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  • When to use en_GB and en-GB ?
  • What is the difference ?
  • Is there an ISO name for this ISO 639-1 (language) and ISO 3166 (country) combination ?

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    Good question, it's nice when people are strict about standards. –  Waldheinz May 27 '11 at 12:50

    4 Answers 4

    up vote 13 down vote accepted
    +100

    There are several systems for locale identifiers. Many of them are similar at the first glance, but not when you go deeper:

    Some examples (Serbian-Serbia with Latin Script, Japanese-Japan with radical sorting):

    • UTS-35, ICU, Mac OS X, Flash: sr-Latn-RS, ja-JP@collation=radical
    • Newer UTS-35, BCP 47 extension U: sr-Latn-RS, ja-JP-u-co-unihan
    • Win 2000, XP: 0x81a, 0x10411
    • Vista, Win 7: sr-Latn-CS, ja-JP_radical
    • Java: sr_CS, ja_JP
    • Java 7: sr_RS, ja_JP
    • Linux: sr_RS@latin, ja_JP.utf8

    Think of it like different ways to talk about colors (RGB, CMYB, HSV, Pantone, etc.)

    So '-' vs. '_' does not make sense unless you specify what the is the environment you are using. Use '-' and Java will not understand it, use '' and Windows will not understand it. ICU (and systems build on top of it) accept both '-' and '', but produce the '_' style.

    There is no ISO that covers the combination of language-country. But there are ISOs that cover the various parts (language, country, script). The exact version of the ISO also depends on the system used for locale identifiers.


    In general you should accept both '_' and '-', and generate only one ("be liberal in what you accept and strict in what you emit") (like ICU).

    If you communicate with systems using another type of locale identifier, you will have to map to/from your system. That will force you to use '_' or '-'. Some of the mappings will be lossy (there is no way to specify alternate calendars in Windows, Linux; or alternate sorting or scripts in Java older than 7, etc.) and round-tripping might not be possible (somewhat similar to conversions RGB-CMYK).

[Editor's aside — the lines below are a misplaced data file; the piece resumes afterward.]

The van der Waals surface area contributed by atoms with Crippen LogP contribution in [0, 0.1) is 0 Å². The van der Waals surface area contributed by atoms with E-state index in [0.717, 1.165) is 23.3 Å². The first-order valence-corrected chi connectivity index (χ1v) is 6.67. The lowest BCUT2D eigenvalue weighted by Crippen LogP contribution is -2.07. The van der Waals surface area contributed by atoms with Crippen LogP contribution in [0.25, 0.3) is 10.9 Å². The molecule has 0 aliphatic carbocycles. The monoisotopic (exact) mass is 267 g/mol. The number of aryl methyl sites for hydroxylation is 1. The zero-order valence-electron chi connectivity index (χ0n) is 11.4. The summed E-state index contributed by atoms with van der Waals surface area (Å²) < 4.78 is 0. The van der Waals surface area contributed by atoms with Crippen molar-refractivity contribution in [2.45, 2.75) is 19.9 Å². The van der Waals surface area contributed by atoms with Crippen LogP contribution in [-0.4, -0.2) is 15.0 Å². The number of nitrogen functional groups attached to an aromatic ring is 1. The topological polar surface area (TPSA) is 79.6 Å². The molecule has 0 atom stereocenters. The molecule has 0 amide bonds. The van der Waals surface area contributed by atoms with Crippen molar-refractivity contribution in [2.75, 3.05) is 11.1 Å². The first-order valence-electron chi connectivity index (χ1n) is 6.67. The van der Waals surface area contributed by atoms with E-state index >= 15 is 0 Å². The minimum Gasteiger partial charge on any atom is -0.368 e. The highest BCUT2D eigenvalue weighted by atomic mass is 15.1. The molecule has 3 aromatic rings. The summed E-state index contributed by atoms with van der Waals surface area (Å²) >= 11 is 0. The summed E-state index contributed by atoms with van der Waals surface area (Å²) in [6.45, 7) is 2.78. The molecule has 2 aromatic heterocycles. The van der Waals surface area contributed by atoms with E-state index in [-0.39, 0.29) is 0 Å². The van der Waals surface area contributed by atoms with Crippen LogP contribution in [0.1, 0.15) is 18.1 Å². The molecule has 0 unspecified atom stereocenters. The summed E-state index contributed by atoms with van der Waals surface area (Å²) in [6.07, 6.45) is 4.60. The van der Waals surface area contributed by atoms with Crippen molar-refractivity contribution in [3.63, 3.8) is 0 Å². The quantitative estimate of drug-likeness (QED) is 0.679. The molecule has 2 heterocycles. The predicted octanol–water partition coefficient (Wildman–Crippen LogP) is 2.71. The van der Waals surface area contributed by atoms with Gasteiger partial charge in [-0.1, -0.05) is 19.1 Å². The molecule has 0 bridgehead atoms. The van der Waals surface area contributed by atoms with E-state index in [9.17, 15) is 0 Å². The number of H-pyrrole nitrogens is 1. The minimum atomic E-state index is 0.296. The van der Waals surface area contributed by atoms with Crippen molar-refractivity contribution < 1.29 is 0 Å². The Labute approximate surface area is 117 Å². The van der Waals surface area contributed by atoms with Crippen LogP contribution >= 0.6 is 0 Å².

Addition: things are different not only between systems, but they can change in time. For instance Java 7 added support for sr_RS and for scripts, Windows keeps adding support for more locales, new countries get created (Sudan split, Russia, Serbia) or disappear (East Germany, U.S.S.R, Yugoslavia) and so on.

    For internal representation you might want to choose the most powerful one, that can represent everything, and that is UTS-35 / BCP 47 (also used by CLDR and ICU).

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    A locale is a combination of language and region (usually a country).

    The separator ca be _ or -, but the recommended one is dash.

    Probably you are looking for BCP-47 standard that make use of language codes from ISO 639-1 and region/country codes from ISO 3166-1 alpha-2 (usually written in upper case).

    You can find more information about them here http://blog.i18n.ro/simplified-locale-codes/

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    The question is not specific to HTML, XML or some such, but your answer is. In Unix/Linux locales, the underscore is used and the hyphen is not recognised. –  ak2 May 28 '11 at 14:04

    It depends on technology. For example in Java Locale.UK will give you en_GB code (if you care enough to call toString()). This is what you would pass between modules (unless you are passing concrete type) and this is what you would write into configuration files (i.e. faces-context.xml).
    In .Net on the other hand, you would certainly use en-GB.

    en-GB form is definitely more common and in most cases this is the form you should use.

    The different is obvious: the separator :) Otherwise there is no difference (in the meaning, specific technology might impose some constraints on Locale identifier).

    There is no ISO normative document that handles language and country combination, per my knowledge. In Software Internationalization it is part of Locale Model.

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    It's covered for the Internet in RFC 3066 and denotes "en-GB" not "en_GB"

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    Are you talking about a specific use? Locales on Unix/Linux systems for example use the underscore. –  ak2 May 27 '11 at 14:31
        
    @ak2 - No, I'm talking about the ISO 3066 specification that denotes the use of a hyphen rather than an underscore. –  Lazarus May 28 '11 at 12:17
        
    ISO 3066 ("Duplicating machines") is not related to this. You probably mean RFC 3066, which does indeed mandate the hyphen, but which of course is Internet-specific. ISO 3166 defines the country and region codes, but as far as I know does not say anything about how to combine them with the ISO 639 language codes. Feel free to prove otherwise by quoting the relevant bit of the standard. –  ak2 May 28 '11 at 13:57
        
    You are right, got my ISO and my RFC mixed up (answer edited accordingly). I have no interest in proving that this spec is anything other than Internet-based. –  Lazarus Jun 1 '11 at 9:49

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